Director Business Development – New York

I-OnAsia is global investigations and security consulting company. We are seeking to hire a Director of Business Development for our New York City office. I-OnAsia has been helping American companies address Asia risks since 2001. Our team is truly excellent at performing due diligence checks before IPOs and other major investments for financial services companies. I-OnAsia is a leader in the conduct of litigation support investigations that touch on Asia subjects, working on behalf of law firms and ultra high net worth individuals. I-OnAsia protects our clients’ intellectual property. We often work closely with corporate security, compliance, and legal departments.

I-OnAsia is a great place to work. We are fortunate to have built a great brand, and our clients trust us to handle exciting cases. Partner led, our senior leaders take delight in ongoing casework. Our team is full of great people, we have high employee retention rates, and we work together with esprit de corps. We take a long term view of the world and our operations.

Now, I-OnAsia is seeking to hire someone who is truly entrepreneurial to support our continued growth in New York: someone with a hard-wired performance mindset; someone who holds him or herself to a high standard of personal accountability. It certainly would help if there is also an overlap between the candidate’s experiences and I-OnAsia’s areas of focus.

Applicants interested in this sales and business development position in New York City, are encouraged to submit their CV to Stephanie Leung c/o

I-OnAsia Grows In Europe and Australia with Oliver Laurence


I-OnAsia is pleased to announce that Mr. Oliver Laurence has joined the company as Managing Director UK & Europe.  Mr. Laurence will become responsible for I-OnAsia operations in the UK and Europe, and will be based in England.  The move is accompanied by I-OnAsia’s acquisition of OJT Investigations Group in Australia.

 I-OnAsia is an Asia focused investigations and security consulting company with global reach.  I-OnAsia is a market leader in pre-IPO due diligence involving Asia headquartered businesses, litigation support on behalf of law firms, anti-corruption and fraud investigations.  Acquisition of OJT Investigations Group, an Australian corporate investigations company founded by Mr. Laurence in 2016 is a natural progression of an already successful partnership, says Mr. Derek Elmer, I-OnAsia’s founder and group Chief Executive Officer. 

“We are all excited to have Oli join I-OnAsia to lead the UK and Europe business, Oli set the gold standard as a PI on Australia’s east coast in Brisbane and growing his business to serve clients all over Australia, Oli has featured in many news paper stories and television interviews woth regards to investigations he has undertaken. 

Oliver was an accomplished police officer and he has an excellent track record as a private investigator, with big wins on big cases.”  Mr. Laurence was named the 2019 Investigator of the Year by the Association of British Investigators (ABI), this came after ensuring the safe release of an Australian National from Singapore, being held on death penalty charges. Oliver began his career in law enforcement in the Metropolitan Police as cadet in 1999 before emigrating to Australia with his family and joining the South Australian Police, after 5 years he moved to the Queensland Police Service, achieving the rank of Sergeant and running small stations.  Mr. Laurence then was an international investigator with the Australian Department of Immigration and Border Protection working in the countries offshore processing centre, Nauru, as an Ethical Standards Investigator before becoming a security industry entrepreneur back in Australia.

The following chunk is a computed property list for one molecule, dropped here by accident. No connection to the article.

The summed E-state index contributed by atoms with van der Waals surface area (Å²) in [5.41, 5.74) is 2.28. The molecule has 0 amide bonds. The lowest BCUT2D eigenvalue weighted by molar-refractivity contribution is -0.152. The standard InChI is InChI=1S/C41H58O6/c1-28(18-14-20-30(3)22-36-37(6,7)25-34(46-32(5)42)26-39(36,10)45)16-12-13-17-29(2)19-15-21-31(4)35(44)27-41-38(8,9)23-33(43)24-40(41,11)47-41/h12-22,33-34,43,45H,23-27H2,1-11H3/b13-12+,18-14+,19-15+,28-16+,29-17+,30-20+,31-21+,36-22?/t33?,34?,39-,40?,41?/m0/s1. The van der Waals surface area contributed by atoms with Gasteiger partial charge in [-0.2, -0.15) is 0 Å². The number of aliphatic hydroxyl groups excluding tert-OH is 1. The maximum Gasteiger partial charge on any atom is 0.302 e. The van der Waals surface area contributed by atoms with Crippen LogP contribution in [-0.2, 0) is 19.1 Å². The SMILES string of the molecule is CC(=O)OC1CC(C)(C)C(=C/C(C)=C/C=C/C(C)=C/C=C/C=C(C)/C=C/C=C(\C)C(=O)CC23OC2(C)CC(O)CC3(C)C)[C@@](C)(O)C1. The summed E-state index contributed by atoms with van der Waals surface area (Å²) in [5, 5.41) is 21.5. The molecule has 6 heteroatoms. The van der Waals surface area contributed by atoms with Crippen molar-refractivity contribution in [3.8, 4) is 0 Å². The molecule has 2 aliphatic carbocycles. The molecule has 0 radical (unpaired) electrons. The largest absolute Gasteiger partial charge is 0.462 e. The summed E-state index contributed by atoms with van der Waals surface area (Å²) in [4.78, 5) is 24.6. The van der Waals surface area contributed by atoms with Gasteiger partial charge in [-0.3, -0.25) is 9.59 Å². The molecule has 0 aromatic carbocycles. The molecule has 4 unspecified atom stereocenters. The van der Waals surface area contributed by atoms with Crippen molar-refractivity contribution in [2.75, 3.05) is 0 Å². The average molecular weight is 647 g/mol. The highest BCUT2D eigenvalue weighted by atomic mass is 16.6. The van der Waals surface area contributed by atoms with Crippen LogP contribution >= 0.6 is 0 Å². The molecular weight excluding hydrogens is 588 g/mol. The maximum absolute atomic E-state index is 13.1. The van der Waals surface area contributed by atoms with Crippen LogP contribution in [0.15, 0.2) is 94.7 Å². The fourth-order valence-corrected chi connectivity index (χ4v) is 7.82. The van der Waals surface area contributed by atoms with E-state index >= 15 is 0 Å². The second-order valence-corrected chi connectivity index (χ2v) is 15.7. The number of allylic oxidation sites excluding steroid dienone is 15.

“OJT Investigations Group and I-OnAsia have become strong partners over the past two years”, says Mr. Elmer.  “Through some of the most difficult crisis management and risk management assignments for our very best clients, I’ve seen first-hand that Oli and his team are equally dedicated to success and the highest standards of conduct.”  OJT Investigations Group operatives will now be integrated into I-OnAsia’s risk advisory practice, headquartered in Hong Kong.  Mr. Laurence’s primary responsibility will be to leverage I-OnAsia’s resources in Asia and his own experiences in the region on behalf of UK and European clients.  Mr. Laurence’s responsibilities will also include providing risk advisory services directly to UK and European clients, including liaison with local law enforcement.

Trends in Asia ESG Due Diligence

By James Tunkey

I-OnAsia has specialized in due diligence and independent investigations into Environmental, Social, and Governance (“ESG”) issues for over nineteen years.  I-OnAsia’s team has completed over 15,000 cases in Asia since 2001, investigating hot topics such as Human rights, Climate change, Cyber security, Tax avoidance, Breaches of fiduciary duty, and False reporting.

I-OnAsia has investigated

  • Many dozens of suspected human trafficking and indentured servitude cases, on behalf of retailers and manufacturers sourcing in Asia. 
  • Forced labor at Asian factories that have wrongfully perverted national military and local police units to pressure workers against unionization.
  • Timber and jewel smugglers harming the environment, and followed their money trails.